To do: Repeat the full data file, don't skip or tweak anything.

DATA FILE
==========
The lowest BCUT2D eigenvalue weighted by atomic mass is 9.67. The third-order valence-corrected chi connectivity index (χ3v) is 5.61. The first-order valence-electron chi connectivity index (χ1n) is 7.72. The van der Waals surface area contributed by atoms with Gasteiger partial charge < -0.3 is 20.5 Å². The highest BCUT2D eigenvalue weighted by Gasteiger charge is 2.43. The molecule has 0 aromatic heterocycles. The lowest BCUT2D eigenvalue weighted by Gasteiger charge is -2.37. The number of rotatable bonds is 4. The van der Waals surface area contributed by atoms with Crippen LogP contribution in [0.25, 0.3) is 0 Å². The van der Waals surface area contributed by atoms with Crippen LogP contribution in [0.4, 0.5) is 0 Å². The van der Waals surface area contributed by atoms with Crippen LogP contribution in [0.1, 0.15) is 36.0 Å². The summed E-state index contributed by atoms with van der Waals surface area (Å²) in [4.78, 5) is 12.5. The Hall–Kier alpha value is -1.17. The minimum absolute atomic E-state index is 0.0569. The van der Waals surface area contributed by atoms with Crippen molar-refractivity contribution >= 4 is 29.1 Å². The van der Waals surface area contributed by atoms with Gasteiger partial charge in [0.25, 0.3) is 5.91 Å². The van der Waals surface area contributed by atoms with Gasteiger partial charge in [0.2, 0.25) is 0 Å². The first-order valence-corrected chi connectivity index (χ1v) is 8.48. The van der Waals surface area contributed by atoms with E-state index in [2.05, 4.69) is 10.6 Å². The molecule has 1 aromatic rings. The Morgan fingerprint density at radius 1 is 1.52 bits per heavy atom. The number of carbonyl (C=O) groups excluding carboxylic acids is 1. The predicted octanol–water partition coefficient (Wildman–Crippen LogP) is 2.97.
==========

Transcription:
The lowest BCUT2D eigenvalue weighted by atomic mass is 9.67. The third-order valence-corrected chi connectivity index (χ3v) is 5.61. The first-order valence-electron chi connectivity index (χ1n) is 7.72. The van der Waals surface area contributed by atoms with Gasteiger partial charge < -0.3 is 20.5 Å². The highest BCUT2D eigenvalue weighted by Gasteiger charge is 2.43. The molecule has 0 aromatic heterocycles. The lowest BCUT2D eigenvalue weighted by Gasteiger charge is -2.37. The number of rotatable bonds is 4. The van der Waals surface area contributed by atoms with Crippen LogP contribution in [0.25, 0.3) is 0 Å². The van der Waals surface area contributed by atoms with Crippen LogP contribution in [0.4, 0.5) is 0 Å². The van der Waals surface area contributed by atoms with Crippen LogP contribution in [0.1, 0.15) is 36.0 Å². The summed E-state index contributed by atoms with van der Waals surface area (Å²) in [4.78, 5) is 12.5. The Hall–Kier alpha value is -1.17. The minimum absolute atomic E-state index is 0.0569. The van der Waals surface area contributed by atoms with Crippen molar-refractivity contribution >= 4 is 29.1 Å². The van der Waals surface area contributed by atoms with Gasteiger partial charge in [0.25, 0.3) is 5.91 Å². The van der Waals surface area contributed by atoms with Gasteiger partial charge in [0.2, 0.25) is 0 Å². The first-order valence-corrected chi connectivity index (χ1v) is 8.48. The van der Waals surface area contributed by atoms with E-state index in [2.05, 4.69) is 10.6 Å². The molecule has 1 aromatic rings. The Morgan fingerprint density at radius 1 is 1.52 bits per heavy atom. The number of carbonyl (C=O) groups excluding carboxylic acids is 1. The predicted octanol–water partition coefficient (Wildman–Crippen LogP) is 2.97.